16,000 Republicans in Cuyahoga Crossed Over and Voted Democratic in Primary
By Amanda Garrett
A staggering 16,000-plus Republicans in Cuyahoga County switched parties when they voted in last week's primary.
That includes 931 in Rocky River, 1,027 in Westlake and 1,142 in Strongsville. More than a third of the Republicans in Solon and Bay Village switched. Pepper Pike had the most dramatic change: just under half its Republicans became Democrats. And some of those who changed - it's difficult to say how many - could be in trouble with the law.
At least one member of the Cuyahoga County Board of Elections wants to investigate some Republicans who may have crossed party lines only to influence which Democrat would face presumed Republican nominee John McCain in November.
Those who crossed lines were supposed to sign a pledge card vowing allegiance to their new party.
In Cuyahoga County, dozens and dozens of Republicans scribbled addendums onto their pledges as new Democrats:
"For one day only."
"I don't believe in abortion."
A Plain Dealer review of thousands of records showed few of those who switched were challenged by poll workers.
Sandy McNair, a Democratic member of the Cuyahoga County Board of Elections, said Friday that the manipulation of the system was troublesome.
"It's something that concerns me, that I think needs to be looked at further," McNair said. "This is not a structural thing by the Republican Party. If it's a problem at all, it's on an individual level."
Lying on the pledge is a felony, punishable by six to 12 months in jail and a $2,500 fine.
Election watchers said they don't know any cases that have been prosecuted in Ohio. And it's unlikely the Republican crossovers influenced the outcome since Clinton handily defeated Barack Obama, said Edward Foley, an election-law professor at Ohio State University.
But he said Ohioans need to learn the rules governing their voting - and poll workers need to enforce them.
In a nutshell, here's how it's supposed to work: Ohio voters are allowed to switch party affiliations on the day of a primary election but only if they sign a pledge vowing to support their new party - and mean it.
If a majority of poll workers at a precinct doubt a voter's sincerity, they can challenge the voter even if the voter signed the pledge.
In the days following the election, The Plain Dealer interviewed more than two dozen voters - most of them Republicans who crossed over to Democrats last week.
None - including five who acknowledged lying about supporting the Democrats - were challenged. And several said poll workers never asked them to sign a pledge but gave them a Democratic ticket.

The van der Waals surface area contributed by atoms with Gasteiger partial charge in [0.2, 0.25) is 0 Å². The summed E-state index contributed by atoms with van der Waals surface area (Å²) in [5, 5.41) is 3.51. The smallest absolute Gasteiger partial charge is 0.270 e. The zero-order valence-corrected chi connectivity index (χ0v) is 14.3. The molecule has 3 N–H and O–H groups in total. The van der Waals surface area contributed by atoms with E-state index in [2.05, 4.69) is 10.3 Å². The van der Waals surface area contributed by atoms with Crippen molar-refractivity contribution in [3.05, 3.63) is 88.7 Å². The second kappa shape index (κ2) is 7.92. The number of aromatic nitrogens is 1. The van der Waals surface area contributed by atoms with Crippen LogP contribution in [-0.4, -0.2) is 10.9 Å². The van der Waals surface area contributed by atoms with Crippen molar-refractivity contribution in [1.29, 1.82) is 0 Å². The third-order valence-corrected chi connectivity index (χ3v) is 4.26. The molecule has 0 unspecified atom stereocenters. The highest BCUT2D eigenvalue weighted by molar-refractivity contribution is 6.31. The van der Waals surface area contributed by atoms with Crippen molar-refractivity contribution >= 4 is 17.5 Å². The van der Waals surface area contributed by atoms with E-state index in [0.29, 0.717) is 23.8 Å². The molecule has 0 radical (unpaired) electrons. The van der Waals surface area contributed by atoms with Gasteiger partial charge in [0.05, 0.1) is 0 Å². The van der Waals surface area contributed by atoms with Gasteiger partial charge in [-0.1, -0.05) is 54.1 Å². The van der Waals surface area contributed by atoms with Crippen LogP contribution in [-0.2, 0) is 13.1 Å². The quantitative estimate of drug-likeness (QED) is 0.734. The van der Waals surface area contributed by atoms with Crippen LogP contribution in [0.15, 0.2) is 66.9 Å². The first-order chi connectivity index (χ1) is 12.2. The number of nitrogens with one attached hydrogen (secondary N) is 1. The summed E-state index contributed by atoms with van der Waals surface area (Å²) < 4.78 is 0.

A Movement Is Afoot...
Some Republicans refer to it as "the plot."
It started a few weeks ago when conservative radio powerhouse Rush Limbaugh suggested that his Republican following cross over during the primary to vote for Clinton. Clinton, Limbaugh argued, would be easier for McCain to beat in November than Obama.
Soon, local morning radio show host Bob Frantz echoed Limbaugh on WTAM AM/1100, and the buzz began to grow.
Cuyahoga County Republican Chairman Rob Frost tried to tamp down the temptation. He contacted Republican voters and appeared on the Frantz show urging Republicans "not to heed the siren call of Rush Limbaugh and others."
"Elections are not something you should be playing games with," Frost said last week during a telephone interview.
Yet temptation was strong.
North Ridgeville Republican Hazel Sferry said she was kicking herself all day Tuesday after voting for McCain.
Don't get her wrong. Sferry supports McCain.
But after she voted, she ran into her niece who told her about "the plot."
Her niece, Republican Sherry Newell, crossed over Tuesday after hearing Limbaugh. Newell said she voted for Obama because she thought McCain had a better chance against him.
Regardless, Sferry said she thought it was a great idea to mess with the other party if it helped McCain win.
"I don't mind being deceptive to politicians," she said. "They are deceptive to us."
On Both Sides of the Cuyahoga
On the other side of Cleveland, temptation to cross over was strong, too.
Republican Kitty Anderson began working in voting precincts during the early 1960s, and Tuesday's turnout in the Republican stronghold of Chagrin Falls was the largest she had ever seen.
It also had the most crossover voting.
Anderson, 76, and her husband, Donald, 78, served as poll workers on Tuesday and both helped fellow Republicans change parties all day; when it was time for them to vote, they crossed over, too.
"We are both concerned about what Obama would do if he was president. We don't trust him," Kitty Anderson said. "I have five grandchildren, and I keep thinking I want this world to be safe for these kids. I don't feel good about Obama. He just seems to be so vague." Come November, the Andersons said they'll most likely vote for McCain.
But not all of Chagrin Falls crossovers were motivated by the same things.
John Baggett, 50, said there was no single thing that turned him against the Republicans.
Baggett, a former military man who describes himself as conservative, said he believed the GOP has led the country in the wrong direction.